Florida lawmakers are in the midst of a heated debate on how much they should spend to keep toxic algae out of waterways.
Earlier this month, the Florida Senate advanced S.B. 10, a giant water resources bill that is raising eyebrows because it is costlier than lawmakers originally intended.
“A Senate plan to bond $1.2 billion in state funds to build a water storage reservoir south of Lake Okeechobee grew to become a $3.3 billion bonding program that would fund dozens of water projects around the state — from sewage treatment in Tampa Bay to wastewater treatment in the Florida Keys,” The Miami Herald reported.
The main proposal in the bill is building a reservoir that would store water and send it through purifying stormwater treatment processes before it goes to the Everglades, preventing harmful discharges into estuaries, the report said. The water would eventually flow into Florida Bay, “where sea grass beds have been dying because of the lack of fresh water,” the report said.
Senate President Joe Negron, a Republican, spoke out in favor of the legislation, citing the threat of toxic algae.
“Harmful discharges from Lake Okeechobee have flooded communities on the St. Lucie and Caloosahatchee Rivers with massive amounts of toxic algae that destroyed estuaries and harmed the local and state economies. Unfortunately, [incidents] like these are not unique in our state and are a symptom of the lack of attention to water resource development. The lost summer must be a wakeup call for all Floridians,” he said, per Sunshine State News.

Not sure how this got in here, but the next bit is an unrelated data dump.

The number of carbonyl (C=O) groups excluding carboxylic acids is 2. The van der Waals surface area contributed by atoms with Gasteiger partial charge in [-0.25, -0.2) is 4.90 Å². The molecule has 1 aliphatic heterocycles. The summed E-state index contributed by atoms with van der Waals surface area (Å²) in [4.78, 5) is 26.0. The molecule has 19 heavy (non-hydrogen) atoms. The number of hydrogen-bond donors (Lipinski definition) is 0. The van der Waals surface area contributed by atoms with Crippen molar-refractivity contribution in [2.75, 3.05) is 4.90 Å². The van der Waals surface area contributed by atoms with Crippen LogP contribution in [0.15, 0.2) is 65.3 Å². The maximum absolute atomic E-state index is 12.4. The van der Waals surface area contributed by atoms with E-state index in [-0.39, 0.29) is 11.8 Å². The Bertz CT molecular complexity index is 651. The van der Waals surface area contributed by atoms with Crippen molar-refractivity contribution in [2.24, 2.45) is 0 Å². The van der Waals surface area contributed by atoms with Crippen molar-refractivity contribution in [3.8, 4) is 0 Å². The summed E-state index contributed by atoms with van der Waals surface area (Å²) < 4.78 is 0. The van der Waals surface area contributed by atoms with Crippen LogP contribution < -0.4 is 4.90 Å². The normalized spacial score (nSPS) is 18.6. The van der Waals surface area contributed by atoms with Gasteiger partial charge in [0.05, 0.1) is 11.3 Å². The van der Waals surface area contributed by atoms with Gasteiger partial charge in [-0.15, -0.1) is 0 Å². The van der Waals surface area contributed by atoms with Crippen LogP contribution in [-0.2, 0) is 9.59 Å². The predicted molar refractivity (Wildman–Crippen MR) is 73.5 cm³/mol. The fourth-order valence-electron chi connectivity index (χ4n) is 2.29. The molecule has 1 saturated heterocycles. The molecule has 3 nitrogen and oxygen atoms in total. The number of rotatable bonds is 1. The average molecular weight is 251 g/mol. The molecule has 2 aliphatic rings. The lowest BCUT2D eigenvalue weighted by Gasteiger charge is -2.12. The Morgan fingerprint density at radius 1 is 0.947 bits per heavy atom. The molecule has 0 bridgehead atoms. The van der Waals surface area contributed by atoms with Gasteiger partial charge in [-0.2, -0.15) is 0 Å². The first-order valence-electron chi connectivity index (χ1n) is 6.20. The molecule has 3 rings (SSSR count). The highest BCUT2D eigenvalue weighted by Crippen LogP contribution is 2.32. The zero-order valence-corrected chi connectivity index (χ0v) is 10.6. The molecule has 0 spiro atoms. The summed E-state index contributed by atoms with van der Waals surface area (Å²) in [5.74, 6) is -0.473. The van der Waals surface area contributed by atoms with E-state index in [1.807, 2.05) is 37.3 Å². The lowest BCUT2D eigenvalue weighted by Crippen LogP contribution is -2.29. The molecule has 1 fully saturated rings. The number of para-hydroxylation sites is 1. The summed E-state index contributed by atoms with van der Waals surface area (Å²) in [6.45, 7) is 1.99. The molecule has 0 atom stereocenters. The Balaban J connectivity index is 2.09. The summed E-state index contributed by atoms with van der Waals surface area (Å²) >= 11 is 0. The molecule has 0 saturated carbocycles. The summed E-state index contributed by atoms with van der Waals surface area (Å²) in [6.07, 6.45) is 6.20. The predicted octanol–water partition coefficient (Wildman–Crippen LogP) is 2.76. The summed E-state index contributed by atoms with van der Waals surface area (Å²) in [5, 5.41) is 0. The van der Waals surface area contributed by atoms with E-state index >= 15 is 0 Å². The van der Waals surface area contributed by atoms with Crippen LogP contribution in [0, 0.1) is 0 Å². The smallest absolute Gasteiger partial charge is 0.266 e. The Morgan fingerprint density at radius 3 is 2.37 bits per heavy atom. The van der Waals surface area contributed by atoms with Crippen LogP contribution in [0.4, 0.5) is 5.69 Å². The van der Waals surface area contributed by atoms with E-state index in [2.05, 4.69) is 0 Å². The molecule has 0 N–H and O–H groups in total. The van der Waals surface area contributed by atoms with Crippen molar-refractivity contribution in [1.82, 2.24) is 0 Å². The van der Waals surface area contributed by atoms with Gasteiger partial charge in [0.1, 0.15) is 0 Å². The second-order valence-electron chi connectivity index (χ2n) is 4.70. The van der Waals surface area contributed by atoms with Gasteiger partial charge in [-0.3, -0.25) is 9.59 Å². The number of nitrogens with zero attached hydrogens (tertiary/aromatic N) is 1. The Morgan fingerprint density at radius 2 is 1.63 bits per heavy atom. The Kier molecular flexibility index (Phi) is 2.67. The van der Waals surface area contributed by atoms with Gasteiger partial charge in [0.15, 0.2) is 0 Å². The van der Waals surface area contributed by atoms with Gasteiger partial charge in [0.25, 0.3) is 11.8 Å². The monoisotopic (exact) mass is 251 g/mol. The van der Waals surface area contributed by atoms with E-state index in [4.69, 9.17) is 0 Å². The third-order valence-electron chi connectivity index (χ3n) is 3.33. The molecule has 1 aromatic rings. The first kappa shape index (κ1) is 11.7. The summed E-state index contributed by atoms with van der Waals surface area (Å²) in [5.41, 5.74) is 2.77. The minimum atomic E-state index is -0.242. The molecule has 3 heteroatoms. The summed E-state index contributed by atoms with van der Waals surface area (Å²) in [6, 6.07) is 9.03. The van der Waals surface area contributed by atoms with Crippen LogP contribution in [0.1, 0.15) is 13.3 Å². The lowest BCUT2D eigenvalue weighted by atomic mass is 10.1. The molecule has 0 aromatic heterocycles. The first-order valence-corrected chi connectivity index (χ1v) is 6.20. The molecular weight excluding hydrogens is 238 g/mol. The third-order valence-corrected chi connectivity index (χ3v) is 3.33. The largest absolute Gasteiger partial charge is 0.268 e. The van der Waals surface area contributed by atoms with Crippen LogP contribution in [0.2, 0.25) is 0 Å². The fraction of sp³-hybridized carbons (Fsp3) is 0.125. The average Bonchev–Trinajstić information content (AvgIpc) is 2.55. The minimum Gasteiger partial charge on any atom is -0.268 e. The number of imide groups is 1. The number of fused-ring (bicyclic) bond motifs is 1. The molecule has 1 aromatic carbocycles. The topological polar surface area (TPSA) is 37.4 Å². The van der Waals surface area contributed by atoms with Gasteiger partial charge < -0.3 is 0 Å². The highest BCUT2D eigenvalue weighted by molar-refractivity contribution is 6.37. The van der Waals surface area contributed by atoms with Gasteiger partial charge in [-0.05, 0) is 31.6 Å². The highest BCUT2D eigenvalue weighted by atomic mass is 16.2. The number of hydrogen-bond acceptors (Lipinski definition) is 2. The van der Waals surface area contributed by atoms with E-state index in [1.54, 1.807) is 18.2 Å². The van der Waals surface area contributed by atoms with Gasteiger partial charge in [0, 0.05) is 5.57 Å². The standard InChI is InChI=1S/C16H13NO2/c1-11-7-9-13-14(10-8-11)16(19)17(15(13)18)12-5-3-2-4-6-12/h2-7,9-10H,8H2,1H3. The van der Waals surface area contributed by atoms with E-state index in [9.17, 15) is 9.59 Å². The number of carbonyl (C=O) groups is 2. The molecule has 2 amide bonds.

Some of the funding would benefit wastewater treatment systems, according to the report. The bill contains provisions “that encourage reuse by establishing a water reuse grant program, specifically to assist wastewater treatment facilities to expand capacity to make reclaimed water available for reuse,” the report said.
The legislation would also “establish a new revolving loan financing program to help the state, water management districts and local governments address water quality issues,” Law360 reported.
Critics say too much of the money would benefit South Florida over other parts of state, according to Florida Politics. In addition, some environmentalists say it would nab money devoted to land conservation projects and funnel it to water programs, according to WUSF Public Media.
The backdrop is that Florida is fighting an uphill battle against toxic algae.
“The algae blooms of 2013 were so severe the event became known as Toxic Summer. And [last year’s] outbreak has so thoroughly spread through delicate estuaries on both coasts that Florida officials declared a state of emergency in four counties. Toxic sludge has killed fish, shellfish, and at least one manatee and has sickened people who have touched it,” National Geographic reported.
Image credit: "Everglades NP in Florida," Reinhard Link © 2013, used under an Attribution 2.0 Generic license: https://creativecommons.org/licenses/by/2.0/